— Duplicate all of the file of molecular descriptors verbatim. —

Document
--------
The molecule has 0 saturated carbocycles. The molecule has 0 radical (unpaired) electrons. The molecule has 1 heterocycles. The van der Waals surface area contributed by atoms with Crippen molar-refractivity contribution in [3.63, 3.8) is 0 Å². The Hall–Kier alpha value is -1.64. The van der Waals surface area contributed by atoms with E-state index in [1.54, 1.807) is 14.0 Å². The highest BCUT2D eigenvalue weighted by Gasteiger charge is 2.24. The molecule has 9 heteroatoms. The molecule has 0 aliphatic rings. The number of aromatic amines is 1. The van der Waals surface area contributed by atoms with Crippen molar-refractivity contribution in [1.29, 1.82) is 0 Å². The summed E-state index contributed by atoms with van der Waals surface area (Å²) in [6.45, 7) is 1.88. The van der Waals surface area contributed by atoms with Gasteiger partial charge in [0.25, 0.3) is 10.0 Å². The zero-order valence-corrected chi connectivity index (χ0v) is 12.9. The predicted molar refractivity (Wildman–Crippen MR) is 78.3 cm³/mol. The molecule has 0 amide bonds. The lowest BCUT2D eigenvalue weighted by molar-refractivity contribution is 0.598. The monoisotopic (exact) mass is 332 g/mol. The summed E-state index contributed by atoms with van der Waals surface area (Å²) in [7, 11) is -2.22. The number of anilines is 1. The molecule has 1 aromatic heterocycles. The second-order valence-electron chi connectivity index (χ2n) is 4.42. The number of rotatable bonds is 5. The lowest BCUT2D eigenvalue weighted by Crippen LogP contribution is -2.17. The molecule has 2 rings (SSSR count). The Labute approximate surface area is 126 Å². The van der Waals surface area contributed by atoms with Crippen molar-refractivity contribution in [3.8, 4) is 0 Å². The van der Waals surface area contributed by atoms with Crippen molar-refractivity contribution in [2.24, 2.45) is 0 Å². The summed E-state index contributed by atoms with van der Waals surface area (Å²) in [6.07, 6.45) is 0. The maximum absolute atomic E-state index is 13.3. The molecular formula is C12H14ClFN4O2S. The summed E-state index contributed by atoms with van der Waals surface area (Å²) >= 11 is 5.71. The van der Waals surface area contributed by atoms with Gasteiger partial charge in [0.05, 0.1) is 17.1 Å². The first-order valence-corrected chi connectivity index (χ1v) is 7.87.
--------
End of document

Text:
The molecule has 0 saturated carbocycles. The molecule has 0 radical (unpaired) electrons. The molecule has 1 heterocycles. The van der Waals surface area contributed by atoms with Crippen molar-refractivity contribution in [3.63, 3.8) is 0 Å². The Hall–Kier alpha value is -1.64. The van der Waals surface area contributed by atoms with E-state index in [1.54, 1.807) is 14.0 Å². The highest BCUT2D eigenvalue weighted by Gasteiger charge is 2.24. The molecule has 9 heteroatoms. The molecule has 0 aliphatic rings. The number of aromatic amines is 1. The van der Waals surface area contributed by atoms with Crippen molar-refractivity contribution in [1.29, 1.82) is 0 Å². The summed E-state index contributed by atoms with van der Waals surface area (Å²) in [6.45, 7) is 1.88. The van der Waals surface area contributed by atoms with Gasteiger partial charge in [0.25, 0.3) is 10.0 Å². The zero-order valence-corrected chi connectivity index (χ0v) is 12.9. The predicted molar refractivity (Wildman–Crippen MR) is 78.3 cm³/mol. The molecule has 0 amide bonds. The lowest BCUT2D eigenvalue weighted by molar-refractivity contribution is 0.598. The monoisotopic (exact) mass is 332 g/mol. The summed E-state index contributed by atoms with van der Waals surface area (Å²) in [7, 11) is -2.22. The number of anilines is 1. The molecule has 1 aromatic heterocycles. The second-order valence-electron chi connectivity index (χ2n) is 4.42. The number of rotatable bonds is 5. The lowest BCUT2D eigenvalue weighted by Crippen LogP contribution is -2.17. The molecule has 2 rings (SSSR count). The Labute approximate surface area is 126 Å². The van der Waals surface area contributed by atoms with Crippen molar-refractivity contribution in [3.8, 4) is 0 Å². The van der Waals surface area contributed by atoms with Crippen molar-refractivity contribution in [2.24, 2.45) is 0 Å². The summed E-state index contributed by atoms with van der Waals surface area (Å²) in [6.07, 6.45) is 0. The maximum absolute atomic E-state index is 13.3. The molecular formula is C12H14ClFN4O2S. The summed E-state index contributed by atoms with van der Waals surface area (Å²) >= 11 is 5.71. The van der Waals surface area contributed by atoms with Gasteiger partial charge in [0.05, 0.1) is 17.1 Å². The first-order valence-corrected chi connectivity index (χ1v) is 7.87.